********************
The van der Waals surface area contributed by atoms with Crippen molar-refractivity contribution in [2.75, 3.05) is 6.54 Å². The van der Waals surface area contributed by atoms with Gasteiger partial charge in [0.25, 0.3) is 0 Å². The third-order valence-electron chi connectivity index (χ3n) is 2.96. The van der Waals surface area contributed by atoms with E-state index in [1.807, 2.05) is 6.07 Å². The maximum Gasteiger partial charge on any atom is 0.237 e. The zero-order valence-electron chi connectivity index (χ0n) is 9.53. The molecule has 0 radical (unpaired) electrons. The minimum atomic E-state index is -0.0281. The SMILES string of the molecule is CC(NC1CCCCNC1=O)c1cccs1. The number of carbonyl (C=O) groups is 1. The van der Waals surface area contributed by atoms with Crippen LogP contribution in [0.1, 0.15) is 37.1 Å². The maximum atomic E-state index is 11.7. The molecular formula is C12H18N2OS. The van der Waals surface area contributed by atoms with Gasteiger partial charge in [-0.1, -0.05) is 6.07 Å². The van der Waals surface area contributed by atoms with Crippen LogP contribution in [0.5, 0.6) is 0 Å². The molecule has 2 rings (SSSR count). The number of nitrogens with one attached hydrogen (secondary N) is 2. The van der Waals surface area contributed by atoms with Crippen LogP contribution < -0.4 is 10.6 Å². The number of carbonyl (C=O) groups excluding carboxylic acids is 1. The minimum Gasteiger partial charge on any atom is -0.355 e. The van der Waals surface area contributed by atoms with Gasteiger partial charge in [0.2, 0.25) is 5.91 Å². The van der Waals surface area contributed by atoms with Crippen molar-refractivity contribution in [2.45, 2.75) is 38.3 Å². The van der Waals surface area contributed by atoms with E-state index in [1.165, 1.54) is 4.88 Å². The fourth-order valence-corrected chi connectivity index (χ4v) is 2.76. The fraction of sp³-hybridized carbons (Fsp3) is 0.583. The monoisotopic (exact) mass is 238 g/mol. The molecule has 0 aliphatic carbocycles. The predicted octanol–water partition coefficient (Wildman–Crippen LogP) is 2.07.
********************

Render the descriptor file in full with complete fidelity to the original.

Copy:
The van der Waals surface area contributed by atoms with Crippen molar-refractivity contribution in [2.75, 3.05) is 6.54 Å². The van der Waals surface area contributed by atoms with Gasteiger partial charge in [0.25, 0.3) is 0 Å². The third-order valence-electron chi connectivity index (χ3n) is 2.96. The van der Waals surface area contributed by atoms with E-state index in [1.807, 2.05) is 6.07 Å². The maximum Gasteiger partial charge on any atom is 0.237 e. The zero-order valence-electron chi connectivity index (χ0n) is 9.53. The molecule has 0 radical (unpaired) electrons. The minimum atomic E-state index is -0.0281. The SMILES string of the molecule is CC(NC1CCCCNC1=O)c1cccs1. The number of carbonyl (C=O) groups is 1. The van der Waals surface area contributed by atoms with Crippen LogP contribution in [0.1, 0.15) is 37.1 Å². The maximum atomic E-state index is 11.7. The molecular formula is C12H18N2OS. The van der Waals surface area contributed by atoms with Gasteiger partial charge in [-0.1, -0.05) is 6.07 Å². The van der Waals surface area contributed by atoms with Crippen LogP contribution in [0.5, 0.6) is 0 Å². The molecule has 2 rings (SSSR count). The number of nitrogens with one attached hydrogen (secondary N) is 2. The van der Waals surface area contributed by atoms with Crippen LogP contribution < -0.4 is 10.6 Å². The number of carbonyl (C=O) groups excluding carboxylic acids is 1. The minimum Gasteiger partial charge on any atom is -0.355 e. The van der Waals surface area contributed by atoms with Gasteiger partial charge in [0.2, 0.25) is 5.91 Å². The van der Waals surface area contributed by atoms with Crippen molar-refractivity contribution in [2.45, 2.75) is 38.3 Å². The van der Waals surface area contributed by atoms with E-state index in [1.165, 1.54) is 4.88 Å². The fourth-order valence-corrected chi connectivity index (χ4v) is 2.76. The fraction of sp³-hybridized carbons (Fsp3) is 0.583. The monoisotopic (exact) mass is 238 g/mol. The molecule has 0 aliphatic carbocycles. The predicted octanol–water partition coefficient (Wildman–Crippen LogP) is 2.07.